The first time I heard Twinkle Little Star I was just a kid at a fiddle contest. I remember an older guy (adult) announce that he was going to play Twinkle Little Star. I was a little amused thinking that he was going to play Twinkle Twinkle Little Star as an adult at a fiddle contest.
At that point in my life I didn’t have the understanding that adults could be beginners too, but aside from that lack of understanding, this guy played this really cool swingy tune that was WAY fancier than Twinkle Twinkle. Needless to say, I was impressed.
I didn’t learn Twinkle Little Star until years later, but that first time I heard it sure made an impact.
Learn to play Twinkle Twinkle Little Star on fiddle here
Twinkle Little Star according to Fiddler’s Companion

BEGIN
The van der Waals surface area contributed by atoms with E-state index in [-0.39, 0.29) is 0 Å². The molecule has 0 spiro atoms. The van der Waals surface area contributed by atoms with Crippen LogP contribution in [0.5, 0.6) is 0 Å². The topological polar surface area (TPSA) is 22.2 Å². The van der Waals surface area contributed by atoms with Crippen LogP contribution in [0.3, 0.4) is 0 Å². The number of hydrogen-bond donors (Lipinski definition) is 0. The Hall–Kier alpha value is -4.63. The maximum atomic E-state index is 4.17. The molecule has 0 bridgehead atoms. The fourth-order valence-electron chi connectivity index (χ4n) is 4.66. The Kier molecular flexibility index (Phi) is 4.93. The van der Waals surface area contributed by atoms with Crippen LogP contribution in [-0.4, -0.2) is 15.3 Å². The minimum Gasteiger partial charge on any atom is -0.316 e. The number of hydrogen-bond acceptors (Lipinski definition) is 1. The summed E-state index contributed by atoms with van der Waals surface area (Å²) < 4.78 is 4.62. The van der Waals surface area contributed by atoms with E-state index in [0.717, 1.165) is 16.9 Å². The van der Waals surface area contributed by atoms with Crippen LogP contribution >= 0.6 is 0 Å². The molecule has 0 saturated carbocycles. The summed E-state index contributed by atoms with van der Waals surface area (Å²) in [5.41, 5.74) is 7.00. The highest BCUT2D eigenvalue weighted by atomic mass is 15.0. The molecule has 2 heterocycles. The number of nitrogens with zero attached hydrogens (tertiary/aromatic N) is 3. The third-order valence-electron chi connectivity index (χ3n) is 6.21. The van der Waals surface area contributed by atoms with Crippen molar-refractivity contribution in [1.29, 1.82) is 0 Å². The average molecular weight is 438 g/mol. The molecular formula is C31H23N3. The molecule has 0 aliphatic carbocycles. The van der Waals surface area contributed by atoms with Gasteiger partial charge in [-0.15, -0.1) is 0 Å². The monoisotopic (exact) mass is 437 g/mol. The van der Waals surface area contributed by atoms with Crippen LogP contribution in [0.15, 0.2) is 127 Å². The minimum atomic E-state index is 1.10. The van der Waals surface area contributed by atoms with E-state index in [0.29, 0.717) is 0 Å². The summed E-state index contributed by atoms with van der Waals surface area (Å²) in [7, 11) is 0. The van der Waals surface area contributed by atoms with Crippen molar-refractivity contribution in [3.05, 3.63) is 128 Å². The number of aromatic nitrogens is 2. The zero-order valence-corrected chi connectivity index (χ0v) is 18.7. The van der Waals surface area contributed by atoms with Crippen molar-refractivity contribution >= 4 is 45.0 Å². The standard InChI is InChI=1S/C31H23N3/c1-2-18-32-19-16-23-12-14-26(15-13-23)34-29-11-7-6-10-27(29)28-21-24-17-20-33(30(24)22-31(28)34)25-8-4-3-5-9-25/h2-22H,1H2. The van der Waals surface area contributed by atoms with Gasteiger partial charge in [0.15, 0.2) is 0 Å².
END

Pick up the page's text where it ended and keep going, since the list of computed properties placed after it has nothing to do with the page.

TWINKLE LITTLE STAR . AKA – “Little Star.” Texas Style, Old Time; Breakdown. G Major. Standard tuning (fiddle). One part (Beisswenger/McCann): AB (Phillips). A popular tune with older fiddlers throughout the South, apparently derived from a schottische, perhaps from the banjo repertoire. Vivian Williams reports that she found the melody in a dusty manuscript with hand-written banjo arrangements of c. 1890-1905 popular dance tunes, marches, songs, etc.; included is a piece called “Twinkle Twinkle Little Stars Schottische,” in the key of A, complete with introduction (the melody in the manuscript does not jump to a higher octave in the second part). There was a popular song called “Twinkle Twinkle Little Star or Meet Me at the Bars” composed in 1879 by Fred MacEvoy. John Hartford remembers lyrics that went, “Twinkle twinkle little star or meet me out behind the bars;” bars being a reference to an old rail fence. However, many of the “Twinkle Little Star” versions in traditional fiddle repertoire differ from MacEvoy’s song air (although some are close, see “Twinkle Little Star ”). “Twinkle Little Star” was recorded several times during the 78 RPM era, including a “Little Star” by Willie Narmour & S.W. Smith (1928) and Tennessee’s Fiddlin’ Arthur Smith. Other early recordings were by Smith’s Garage Fiddle Band (1928), North Carolina’s Charlie Poole & Roy Harvey (1930), and Texas fiddler Bob Wills (1938). Sometimes these recordings retained the original feel of the schottische, as does the Texas group Smith’s Garage Band, other times the tune has been reworked and can seem fairly distanced from the original, as does north Georgia fiddler Earl Johnson’s version, recorded in 1927. Another 78 RPM has the tune under title “Mormon Schottische.” Source for notated version: Jim Herd (1919-2002, originally from Eastview, Mo.) [Beisswenger & McCann]. Beisswenger & McCann (Ozarks Fiddle Music), 2008; p. 59. Phillips (Traditional American Fiddle Tunes), vol. 2, 1995; p. 156. Cassette C-7625, Wilson Douglas – “Back Porch Symphony.” Document (DOCD-8038), Smith’s Garage Band – “Texas Fiddle Bands” (reissue). Rounder 0437, Jim Herd – “Traditional Fiddle Music of the Ozarks, vol. 3: Down in the Border Counties” (2000. Various artists). Voyager 309, Benny & Jerry Thomasson – “The Weiser Reunion” (1993).